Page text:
I ask her the final question on the list: if you weren’t you, who would you like to be?

“I know I’ve had time to think about this, but I really can’t think of anyone I’d like to be.  Certainly no-one I’d rather be.  I’m so lucky.  I have a handsome and wonderful prince for a husband, a beautiful daughter, interesting and fulfilling work that needs doing, lots of friends… If I wasn’t me I‘d like to be Nerys but with Fred as my husband instead of Lupin,” she laughs, “although Lupin is a sweetie too!”

Is life all happiness, I ask her?

“No, there are difficult decisions that have to be made, and I’m sure there are hard times ahead.  I hope I have the strength to come through them and bring the people I love through with me.  We’ve all had moments of tragedy that we have overcome. Life is life and we must make the most of it as it comes.  Does that sound pompous?”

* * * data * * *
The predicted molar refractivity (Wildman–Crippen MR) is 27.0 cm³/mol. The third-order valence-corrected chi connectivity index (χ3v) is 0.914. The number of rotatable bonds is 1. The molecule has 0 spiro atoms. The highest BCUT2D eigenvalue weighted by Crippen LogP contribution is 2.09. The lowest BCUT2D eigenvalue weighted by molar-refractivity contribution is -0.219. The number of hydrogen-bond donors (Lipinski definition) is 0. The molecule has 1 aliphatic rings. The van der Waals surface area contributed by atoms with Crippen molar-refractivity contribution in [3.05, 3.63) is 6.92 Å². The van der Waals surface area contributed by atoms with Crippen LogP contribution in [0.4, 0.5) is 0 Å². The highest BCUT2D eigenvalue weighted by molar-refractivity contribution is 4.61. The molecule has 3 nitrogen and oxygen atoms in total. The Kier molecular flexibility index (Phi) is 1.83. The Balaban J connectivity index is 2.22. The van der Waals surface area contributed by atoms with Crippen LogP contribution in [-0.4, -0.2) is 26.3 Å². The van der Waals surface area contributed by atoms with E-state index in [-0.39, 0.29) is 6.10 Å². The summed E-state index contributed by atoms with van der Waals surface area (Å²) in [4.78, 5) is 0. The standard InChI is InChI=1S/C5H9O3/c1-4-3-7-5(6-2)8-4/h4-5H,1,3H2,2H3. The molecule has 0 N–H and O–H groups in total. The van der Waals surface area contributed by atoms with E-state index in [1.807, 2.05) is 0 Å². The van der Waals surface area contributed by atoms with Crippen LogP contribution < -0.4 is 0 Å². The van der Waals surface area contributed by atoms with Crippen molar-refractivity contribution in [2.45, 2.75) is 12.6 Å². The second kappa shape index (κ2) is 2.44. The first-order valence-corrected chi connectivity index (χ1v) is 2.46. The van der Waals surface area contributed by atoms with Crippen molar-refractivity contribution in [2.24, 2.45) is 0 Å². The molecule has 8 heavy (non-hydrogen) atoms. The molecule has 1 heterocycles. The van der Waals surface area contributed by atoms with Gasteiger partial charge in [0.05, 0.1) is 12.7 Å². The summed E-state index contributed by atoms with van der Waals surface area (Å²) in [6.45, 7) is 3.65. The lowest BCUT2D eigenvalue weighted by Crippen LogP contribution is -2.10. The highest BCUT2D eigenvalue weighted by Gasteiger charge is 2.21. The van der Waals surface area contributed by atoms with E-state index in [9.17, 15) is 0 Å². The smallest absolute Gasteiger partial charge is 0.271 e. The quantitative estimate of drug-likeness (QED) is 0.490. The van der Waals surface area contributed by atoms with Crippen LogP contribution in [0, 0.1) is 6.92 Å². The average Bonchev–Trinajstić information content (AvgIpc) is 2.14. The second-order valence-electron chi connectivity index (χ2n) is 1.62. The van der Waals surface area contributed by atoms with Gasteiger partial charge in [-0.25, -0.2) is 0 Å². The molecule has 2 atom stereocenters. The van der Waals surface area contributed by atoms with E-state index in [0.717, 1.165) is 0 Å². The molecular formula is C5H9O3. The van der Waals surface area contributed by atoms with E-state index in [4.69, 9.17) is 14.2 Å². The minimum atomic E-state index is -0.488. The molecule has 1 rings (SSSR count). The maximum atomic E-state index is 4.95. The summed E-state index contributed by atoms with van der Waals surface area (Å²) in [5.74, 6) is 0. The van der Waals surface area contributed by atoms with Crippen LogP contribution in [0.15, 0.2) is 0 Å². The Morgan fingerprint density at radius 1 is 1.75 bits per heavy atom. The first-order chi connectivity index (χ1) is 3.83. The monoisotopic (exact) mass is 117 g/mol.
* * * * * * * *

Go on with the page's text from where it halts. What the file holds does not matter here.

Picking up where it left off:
No, I tell her, and thank her for her frankness and her time.  She is delighted to have helped me. I’m delighted she is here and I hope she will be here for many, many years.

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One thought on “Kira, adventurer in birth, marriage, life and death

  1. “I’d rather list something that I might actually change if I worked hard enough at it.”

    Wise words, Kira. It’s easy to get angry at things around us (and I do it all the time), but harder to concentrate on changing things for the better in our own lives.

    You are fabulous in every way, Kira — a model leader.